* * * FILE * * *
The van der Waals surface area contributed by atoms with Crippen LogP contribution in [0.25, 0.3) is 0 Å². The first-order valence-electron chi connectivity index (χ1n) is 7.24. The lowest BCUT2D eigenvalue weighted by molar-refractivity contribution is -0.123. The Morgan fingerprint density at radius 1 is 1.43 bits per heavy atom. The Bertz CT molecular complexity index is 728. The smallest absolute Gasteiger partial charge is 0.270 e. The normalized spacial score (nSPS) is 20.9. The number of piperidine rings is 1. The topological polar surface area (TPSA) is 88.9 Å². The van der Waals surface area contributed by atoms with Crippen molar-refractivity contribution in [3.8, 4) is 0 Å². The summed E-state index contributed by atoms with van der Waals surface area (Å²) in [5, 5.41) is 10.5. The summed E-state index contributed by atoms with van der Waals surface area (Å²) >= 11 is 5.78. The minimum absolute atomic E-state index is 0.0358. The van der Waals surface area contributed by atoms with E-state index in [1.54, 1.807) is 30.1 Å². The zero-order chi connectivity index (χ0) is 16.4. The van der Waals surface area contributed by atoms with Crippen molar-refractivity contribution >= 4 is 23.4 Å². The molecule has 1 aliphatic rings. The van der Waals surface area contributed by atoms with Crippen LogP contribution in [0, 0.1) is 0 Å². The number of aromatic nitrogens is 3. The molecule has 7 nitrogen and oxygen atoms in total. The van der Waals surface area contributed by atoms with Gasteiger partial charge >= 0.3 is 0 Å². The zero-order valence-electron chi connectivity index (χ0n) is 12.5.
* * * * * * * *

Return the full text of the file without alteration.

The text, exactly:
The van der Waals surface area contributed by atoms with Crippen LogP contribution in [0.25, 0.3) is 0 Å². The first-order valence-electron chi connectivity index (χ1n) is 7.24. The lowest BCUT2D eigenvalue weighted by molar-refractivity contribution is -0.123. The Morgan fingerprint density at radius 1 is 1.43 bits per heavy atom. The Bertz CT molecular complexity index is 728. The smallest absolute Gasteiger partial charge is 0.270 e. The normalized spacial score (nSPS) is 20.9. The number of piperidine rings is 1. The topological polar surface area (TPSA) is 88.9 Å². The van der Waals surface area contributed by atoms with Crippen molar-refractivity contribution in [3.8, 4) is 0 Å². The summed E-state index contributed by atoms with van der Waals surface area (Å²) in [5, 5.41) is 10.5. The summed E-state index contributed by atoms with van der Waals surface area (Å²) >= 11 is 5.78. The minimum absolute atomic E-state index is 0.0358. The van der Waals surface area contributed by atoms with E-state index in [1.54, 1.807) is 30.1 Å². The zero-order chi connectivity index (χ0) is 16.4. The van der Waals surface area contributed by atoms with Crippen molar-refractivity contribution >= 4 is 23.4 Å². The molecule has 1 aliphatic rings. The van der Waals surface area contributed by atoms with Crippen LogP contribution in [0, 0.1) is 0 Å². The number of aromatic nitrogens is 3. The molecule has 7 nitrogen and oxygen atoms in total. The van der Waals surface area contributed by atoms with Gasteiger partial charge >= 0.3 is 0 Å². The zero-order valence-electron chi connectivity index (χ0n) is 12.5.